All colors become less discernible the deeper the water is — some more than others. Reds and oranges are the first to become dull as light diminishes, followed by yellows and greens. Blues and blacks are regarded to be best at maintaining visibility in deep waters.

It may pay to have a bait that draws attention rather than mimics other fish species. Sharp contrasts between colors can make a bait stand out, such as the dark circle you see painted on the side of many manufacturers’ brightly colored baits. Wherever light reaches a bait, reflective finishes of silver and gold may shimmer enough to catch a fish’s attention.

With surface lures, such as poppers and frogs, experts agree that color does not matter much. All that is seen from below is a dark silhouette against a bright sky. Dang, it is fun to paint frog patterns, though.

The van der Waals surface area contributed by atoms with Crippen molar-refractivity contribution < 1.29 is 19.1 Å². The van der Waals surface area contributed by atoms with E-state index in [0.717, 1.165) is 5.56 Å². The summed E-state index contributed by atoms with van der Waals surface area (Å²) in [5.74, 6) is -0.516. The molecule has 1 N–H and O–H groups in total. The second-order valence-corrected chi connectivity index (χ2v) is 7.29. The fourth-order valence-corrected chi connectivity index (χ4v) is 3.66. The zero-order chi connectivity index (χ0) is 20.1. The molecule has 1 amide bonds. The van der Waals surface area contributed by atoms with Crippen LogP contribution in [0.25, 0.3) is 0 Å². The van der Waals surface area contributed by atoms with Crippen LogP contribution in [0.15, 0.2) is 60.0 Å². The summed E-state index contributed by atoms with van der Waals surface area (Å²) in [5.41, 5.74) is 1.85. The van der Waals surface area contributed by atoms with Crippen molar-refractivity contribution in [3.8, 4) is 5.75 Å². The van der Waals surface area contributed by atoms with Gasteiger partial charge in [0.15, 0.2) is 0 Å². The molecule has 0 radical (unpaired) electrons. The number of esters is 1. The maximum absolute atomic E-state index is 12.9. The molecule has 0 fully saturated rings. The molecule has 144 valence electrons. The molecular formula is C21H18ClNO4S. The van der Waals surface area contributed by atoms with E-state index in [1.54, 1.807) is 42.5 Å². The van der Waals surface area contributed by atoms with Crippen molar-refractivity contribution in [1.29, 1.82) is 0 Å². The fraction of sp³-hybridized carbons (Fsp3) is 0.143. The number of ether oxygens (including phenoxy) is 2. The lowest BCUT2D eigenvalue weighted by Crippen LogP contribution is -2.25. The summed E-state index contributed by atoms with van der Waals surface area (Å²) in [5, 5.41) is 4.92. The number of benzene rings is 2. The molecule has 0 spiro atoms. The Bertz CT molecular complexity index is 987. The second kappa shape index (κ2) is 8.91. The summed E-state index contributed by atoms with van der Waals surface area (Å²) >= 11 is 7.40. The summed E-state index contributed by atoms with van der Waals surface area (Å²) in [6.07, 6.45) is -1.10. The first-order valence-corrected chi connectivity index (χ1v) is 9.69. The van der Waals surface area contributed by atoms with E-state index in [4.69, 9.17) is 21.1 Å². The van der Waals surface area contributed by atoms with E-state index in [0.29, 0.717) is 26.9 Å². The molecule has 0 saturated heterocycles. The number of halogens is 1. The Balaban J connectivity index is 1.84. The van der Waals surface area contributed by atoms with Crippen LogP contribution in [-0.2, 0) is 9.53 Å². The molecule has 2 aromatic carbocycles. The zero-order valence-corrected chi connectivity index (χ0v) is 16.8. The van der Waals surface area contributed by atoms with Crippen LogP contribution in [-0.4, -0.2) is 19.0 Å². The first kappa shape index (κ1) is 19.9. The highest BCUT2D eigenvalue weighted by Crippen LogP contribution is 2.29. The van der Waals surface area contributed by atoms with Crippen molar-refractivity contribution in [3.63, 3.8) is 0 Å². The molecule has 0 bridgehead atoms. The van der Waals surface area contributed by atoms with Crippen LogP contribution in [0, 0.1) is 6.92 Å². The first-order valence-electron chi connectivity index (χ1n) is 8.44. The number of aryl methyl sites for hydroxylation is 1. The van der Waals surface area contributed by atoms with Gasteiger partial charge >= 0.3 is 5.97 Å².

Photo by Justin Haag.

The Final Touches

Once the paint has been applied and dried, protect the work with clear coat. Of course, commercial products are available for this step — KBS Clear Diamond Finish seems to be popular among serious bait painters. At the advice of other crankbait artists who are in it more for utility, a suitable alternative resides in the beauty section of Walmart. The Sally Hansen Xtreme Wear clear nail polish gives the baits a glossy finish and protects them at a reasonable price. And, I like that it has Xtreme in the name.